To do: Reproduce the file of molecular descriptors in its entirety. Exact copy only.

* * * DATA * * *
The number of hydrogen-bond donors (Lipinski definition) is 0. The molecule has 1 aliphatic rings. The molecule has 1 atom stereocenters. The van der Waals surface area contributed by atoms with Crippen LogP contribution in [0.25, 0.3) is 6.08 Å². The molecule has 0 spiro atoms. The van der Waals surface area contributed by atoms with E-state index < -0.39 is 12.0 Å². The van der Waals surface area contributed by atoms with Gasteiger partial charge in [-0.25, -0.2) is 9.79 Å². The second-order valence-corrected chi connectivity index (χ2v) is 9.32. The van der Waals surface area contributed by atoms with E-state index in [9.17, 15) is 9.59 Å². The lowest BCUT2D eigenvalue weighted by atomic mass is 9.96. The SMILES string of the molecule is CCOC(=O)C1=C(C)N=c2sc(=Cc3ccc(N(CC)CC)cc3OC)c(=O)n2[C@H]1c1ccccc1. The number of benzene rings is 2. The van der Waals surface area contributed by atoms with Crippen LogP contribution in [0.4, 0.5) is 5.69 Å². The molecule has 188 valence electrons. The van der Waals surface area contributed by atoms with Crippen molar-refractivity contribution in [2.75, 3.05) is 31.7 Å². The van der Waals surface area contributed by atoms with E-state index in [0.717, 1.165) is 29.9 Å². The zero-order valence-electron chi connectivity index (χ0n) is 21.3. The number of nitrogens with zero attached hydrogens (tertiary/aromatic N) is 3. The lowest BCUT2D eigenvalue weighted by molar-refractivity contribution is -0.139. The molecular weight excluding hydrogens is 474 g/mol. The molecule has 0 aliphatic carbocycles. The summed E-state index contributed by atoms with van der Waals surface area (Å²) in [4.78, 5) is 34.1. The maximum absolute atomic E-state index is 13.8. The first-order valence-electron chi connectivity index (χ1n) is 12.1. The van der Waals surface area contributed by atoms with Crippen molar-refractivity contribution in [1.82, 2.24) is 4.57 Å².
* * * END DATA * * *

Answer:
The number of hydrogen-bond donors (Lipinski definition) is 0. The molecule has 1 aliphatic rings. The molecule has 1 atom stereocenters. The van der Waals surface area contributed by atoms with Crippen LogP contribution in [0.25, 0.3) is 6.08 Å². The molecule has 0 spiro atoms. The van der Waals surface area contributed by atoms with E-state index < -0.39 is 12.0 Å². The van der Waals surface area contributed by atoms with Gasteiger partial charge in [-0.25, -0.2) is 9.79 Å². The second-order valence-corrected chi connectivity index (χ2v) is 9.32. The van der Waals surface area contributed by atoms with E-state index in [9.17, 15) is 9.59 Å². The lowest BCUT2D eigenvalue weighted by atomic mass is 9.96. The SMILES string of the molecule is CCOC(=O)C1=C(C)N=c2sc(=Cc3ccc(N(CC)CC)cc3OC)c(=O)n2[C@H]1c1ccccc1. The number of benzene rings is 2. The van der Waals surface area contributed by atoms with Crippen LogP contribution in [0.4, 0.5) is 5.69 Å². The molecule has 188 valence electrons. The van der Waals surface area contributed by atoms with Crippen molar-refractivity contribution in [2.75, 3.05) is 31.7 Å². The van der Waals surface area contributed by atoms with E-state index in [0.717, 1.165) is 29.9 Å². The zero-order valence-electron chi connectivity index (χ0n) is 21.3. The number of nitrogens with zero attached hydrogens (tertiary/aromatic N) is 3. The lowest BCUT2D eigenvalue weighted by molar-refractivity contribution is -0.139. The molecular weight excluding hydrogens is 474 g/mol. The molecule has 0 aliphatic carbocycles. The summed E-state index contributed by atoms with van der Waals surface area (Å²) in [4.78, 5) is 34.1. The maximum absolute atomic E-state index is 13.8. The first-order valence-electron chi connectivity index (χ1n) is 12.1. The van der Waals surface area contributed by atoms with Crippen molar-refractivity contribution in [1.82, 2.24) is 4.57 Å².